Scientists reach most precise estimates on age of 2 groups of meteorites


Scientists, including a geochemist at the University of Maryland, say they have made the most precise estimates so far of the age of two groups of meteorites that are thought to be fragments of a pair of long-vanished planets.

Writing in this week's edition of the journal Science, Dr. Richard J. Walker of College Park and three colleagues from the U.S. Geological Survey report that one group of meteorites formed and cooled within 100 million years of the creation of the solar system, which is an estimated 4.56 billion years old.

Although collected from sites scattered around the world, the meteorites are believed to be pieces of the metallic core of a single planet.

A meteorite is any part of a meteor that survives the fiery descent through the atmosphere to Earth.

The Science article also suggests that a second group of chemically similar meteorites may have been part of the core of a larger planet that was created around the same time as the first but took up to 178 million years longer to cool.

Dr. Walker, in an interview, cautioned that this second point is still speculative because of the limited number of samples analyzed to date.

Dr. Walker and USGS geologists Mary F. Horan, John W. Morgan and Jeffrey N. Grossman examined the meteorites last summer using an advanced mass spectrometer at the College Park campus.

Deciding when the molten liquid cores of some of these early planets cooled to the point where they became solid iron is critical to understanding the planets' formation, development and ultimate demise, the authors write in Science.

Dr. Walker added that the research eventually could lead to a better understanding of how the current array of planets, including Earth, emerged from the debris of interplanetary collisions.

Scientists have long thought that, as the gases of the solar nebula condensed into solid matter, they gradually spawned a swarm of "protoplanets" that no longer exist.

Scientists believe a few of these early planets may have been quite massive, but most were smaller than the moon.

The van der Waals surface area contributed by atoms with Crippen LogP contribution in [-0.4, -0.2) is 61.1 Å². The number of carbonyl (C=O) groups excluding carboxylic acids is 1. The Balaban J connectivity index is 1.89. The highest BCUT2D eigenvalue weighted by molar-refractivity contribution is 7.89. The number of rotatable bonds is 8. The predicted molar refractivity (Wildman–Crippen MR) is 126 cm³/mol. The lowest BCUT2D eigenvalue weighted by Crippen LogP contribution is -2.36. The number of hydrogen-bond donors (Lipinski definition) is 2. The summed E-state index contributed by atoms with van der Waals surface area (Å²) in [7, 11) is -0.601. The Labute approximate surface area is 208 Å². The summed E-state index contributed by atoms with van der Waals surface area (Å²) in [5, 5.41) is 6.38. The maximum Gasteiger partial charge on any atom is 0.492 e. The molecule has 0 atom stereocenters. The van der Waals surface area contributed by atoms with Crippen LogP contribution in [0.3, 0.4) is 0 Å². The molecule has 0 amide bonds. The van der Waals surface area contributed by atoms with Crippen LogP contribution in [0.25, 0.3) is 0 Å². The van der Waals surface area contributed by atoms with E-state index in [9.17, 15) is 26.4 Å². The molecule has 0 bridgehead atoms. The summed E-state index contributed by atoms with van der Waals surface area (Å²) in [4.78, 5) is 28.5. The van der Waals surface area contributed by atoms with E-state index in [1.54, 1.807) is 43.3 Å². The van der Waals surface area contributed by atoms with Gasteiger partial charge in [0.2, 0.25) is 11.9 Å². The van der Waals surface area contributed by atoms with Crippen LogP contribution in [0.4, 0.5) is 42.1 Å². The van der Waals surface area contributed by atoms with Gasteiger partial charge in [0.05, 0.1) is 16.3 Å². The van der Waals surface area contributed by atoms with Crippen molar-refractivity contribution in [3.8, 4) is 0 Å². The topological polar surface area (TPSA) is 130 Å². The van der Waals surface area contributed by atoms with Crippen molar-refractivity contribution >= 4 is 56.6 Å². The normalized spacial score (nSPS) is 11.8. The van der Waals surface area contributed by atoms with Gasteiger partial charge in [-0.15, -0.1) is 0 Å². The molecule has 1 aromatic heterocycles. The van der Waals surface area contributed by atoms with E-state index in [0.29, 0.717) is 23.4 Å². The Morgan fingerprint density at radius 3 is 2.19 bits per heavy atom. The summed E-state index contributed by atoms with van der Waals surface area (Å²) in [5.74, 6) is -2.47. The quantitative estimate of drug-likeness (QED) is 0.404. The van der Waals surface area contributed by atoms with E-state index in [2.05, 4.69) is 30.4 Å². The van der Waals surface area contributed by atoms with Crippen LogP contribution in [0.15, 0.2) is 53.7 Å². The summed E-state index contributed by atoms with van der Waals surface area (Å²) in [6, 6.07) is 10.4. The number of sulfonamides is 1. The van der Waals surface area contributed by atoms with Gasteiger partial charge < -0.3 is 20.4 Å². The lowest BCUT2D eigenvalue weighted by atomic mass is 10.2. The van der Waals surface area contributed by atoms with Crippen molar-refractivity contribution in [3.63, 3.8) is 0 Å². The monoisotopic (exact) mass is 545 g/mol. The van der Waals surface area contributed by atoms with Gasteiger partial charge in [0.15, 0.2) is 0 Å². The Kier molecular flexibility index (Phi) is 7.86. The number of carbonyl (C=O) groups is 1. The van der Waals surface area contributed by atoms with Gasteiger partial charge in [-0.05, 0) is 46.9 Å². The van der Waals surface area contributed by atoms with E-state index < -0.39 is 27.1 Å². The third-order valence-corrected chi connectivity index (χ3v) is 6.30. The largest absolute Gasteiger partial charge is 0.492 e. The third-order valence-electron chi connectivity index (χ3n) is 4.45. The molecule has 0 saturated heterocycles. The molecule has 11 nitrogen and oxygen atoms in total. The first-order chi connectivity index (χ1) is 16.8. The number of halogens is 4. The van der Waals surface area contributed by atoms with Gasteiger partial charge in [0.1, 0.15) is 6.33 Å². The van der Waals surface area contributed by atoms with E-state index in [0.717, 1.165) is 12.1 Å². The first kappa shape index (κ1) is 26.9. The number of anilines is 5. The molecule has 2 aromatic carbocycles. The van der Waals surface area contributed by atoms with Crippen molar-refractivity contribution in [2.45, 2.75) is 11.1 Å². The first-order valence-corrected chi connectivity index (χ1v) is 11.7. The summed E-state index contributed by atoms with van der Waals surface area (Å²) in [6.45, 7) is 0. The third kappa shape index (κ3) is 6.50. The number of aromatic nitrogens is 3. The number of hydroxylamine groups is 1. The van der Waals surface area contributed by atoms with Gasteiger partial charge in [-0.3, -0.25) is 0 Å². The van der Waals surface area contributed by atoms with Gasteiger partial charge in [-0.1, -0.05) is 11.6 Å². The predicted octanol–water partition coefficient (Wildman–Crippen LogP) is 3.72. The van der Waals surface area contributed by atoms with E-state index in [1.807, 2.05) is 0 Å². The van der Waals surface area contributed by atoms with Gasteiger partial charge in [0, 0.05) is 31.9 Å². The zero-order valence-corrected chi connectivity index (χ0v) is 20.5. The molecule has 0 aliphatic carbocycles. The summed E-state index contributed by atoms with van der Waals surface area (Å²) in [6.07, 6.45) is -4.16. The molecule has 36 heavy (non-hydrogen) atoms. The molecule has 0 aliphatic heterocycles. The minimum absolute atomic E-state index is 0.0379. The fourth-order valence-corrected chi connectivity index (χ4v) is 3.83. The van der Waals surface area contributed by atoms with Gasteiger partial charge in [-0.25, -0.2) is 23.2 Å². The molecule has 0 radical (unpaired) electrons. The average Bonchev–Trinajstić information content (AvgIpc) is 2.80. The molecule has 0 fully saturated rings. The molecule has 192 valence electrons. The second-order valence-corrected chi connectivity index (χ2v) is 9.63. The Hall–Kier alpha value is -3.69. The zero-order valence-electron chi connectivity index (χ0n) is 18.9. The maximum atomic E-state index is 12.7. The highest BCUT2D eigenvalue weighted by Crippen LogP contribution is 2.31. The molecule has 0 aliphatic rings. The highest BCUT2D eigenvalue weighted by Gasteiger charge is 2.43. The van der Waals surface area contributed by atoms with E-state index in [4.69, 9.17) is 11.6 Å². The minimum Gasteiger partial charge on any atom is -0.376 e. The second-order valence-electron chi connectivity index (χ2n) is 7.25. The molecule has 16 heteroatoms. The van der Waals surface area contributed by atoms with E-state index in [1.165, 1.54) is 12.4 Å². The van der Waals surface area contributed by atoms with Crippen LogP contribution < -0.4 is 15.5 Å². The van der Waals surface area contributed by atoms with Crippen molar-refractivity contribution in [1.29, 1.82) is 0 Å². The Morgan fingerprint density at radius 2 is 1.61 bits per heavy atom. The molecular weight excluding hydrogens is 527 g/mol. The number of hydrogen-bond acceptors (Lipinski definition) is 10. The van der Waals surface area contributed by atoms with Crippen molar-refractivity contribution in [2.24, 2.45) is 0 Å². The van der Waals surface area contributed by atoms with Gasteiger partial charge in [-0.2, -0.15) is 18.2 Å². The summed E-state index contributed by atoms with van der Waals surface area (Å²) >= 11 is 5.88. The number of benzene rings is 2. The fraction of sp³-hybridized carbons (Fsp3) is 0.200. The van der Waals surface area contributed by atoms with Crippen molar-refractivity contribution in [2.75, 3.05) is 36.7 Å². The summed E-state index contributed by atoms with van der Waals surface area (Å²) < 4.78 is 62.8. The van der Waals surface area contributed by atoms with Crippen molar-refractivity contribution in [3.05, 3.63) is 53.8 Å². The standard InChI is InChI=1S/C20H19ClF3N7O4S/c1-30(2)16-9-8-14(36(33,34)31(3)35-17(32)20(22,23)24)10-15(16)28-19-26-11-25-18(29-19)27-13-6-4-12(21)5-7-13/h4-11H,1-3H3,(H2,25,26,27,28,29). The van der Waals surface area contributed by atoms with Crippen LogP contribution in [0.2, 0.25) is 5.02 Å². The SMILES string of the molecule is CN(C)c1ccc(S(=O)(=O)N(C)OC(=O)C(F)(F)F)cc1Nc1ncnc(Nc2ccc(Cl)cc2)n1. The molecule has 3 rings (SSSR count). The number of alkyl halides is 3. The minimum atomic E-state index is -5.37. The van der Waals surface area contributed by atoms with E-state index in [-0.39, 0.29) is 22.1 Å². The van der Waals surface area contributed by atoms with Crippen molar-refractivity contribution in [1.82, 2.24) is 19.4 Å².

At least some of the smaller planets were large enough to possess molten cores -- the kind that Earth has and that Mars and Venus probably have, Dr. Walker said.

As the protoplanets aged, their cores slowly cooled.

Scientists think the protoplanets gradually broke up and part of their cores became what now are called iron-nickel meteorites, which make up about 10 percent of meteorites found.

Nine of 10 meteorites are made of stony silicates rather than metals. Among these meteorites, called chondrites, are the apparent remnants of the first material to form in the solar system.

Scientists have long been able to date chondritic meteorites because they contain measurable amounts of long-lived radioactive isotopes of the elements uranium, thorium or samarium.

These isotopes decay into other elements at a known rate. By comparing the amounts of these isotopes that must have been present when the meteorites were formed with the amounts measured in them now, scientists can deduce the meteorites' age.

But iron meteorites don't contain measureable amounts of uranium, thorium or samarium, and couldn't be dated accurately until recently.

New techniques have been developed to measure precisely the isotopes of rhenium and osmium, two heavy metals that are extremely rare on Earth but relatively abundant in iron meteorites.

For example, in terrestrial rocks, osmium -- a metal similar to platinum -- is generally present in only one to 10 parts per trillion.

Gold, on the other hand, is present on the average in about 500 parts per trillion.

Dr. Walker said the rhenium-osmium dating technique showed that planets with metallic cores probably developed very early.

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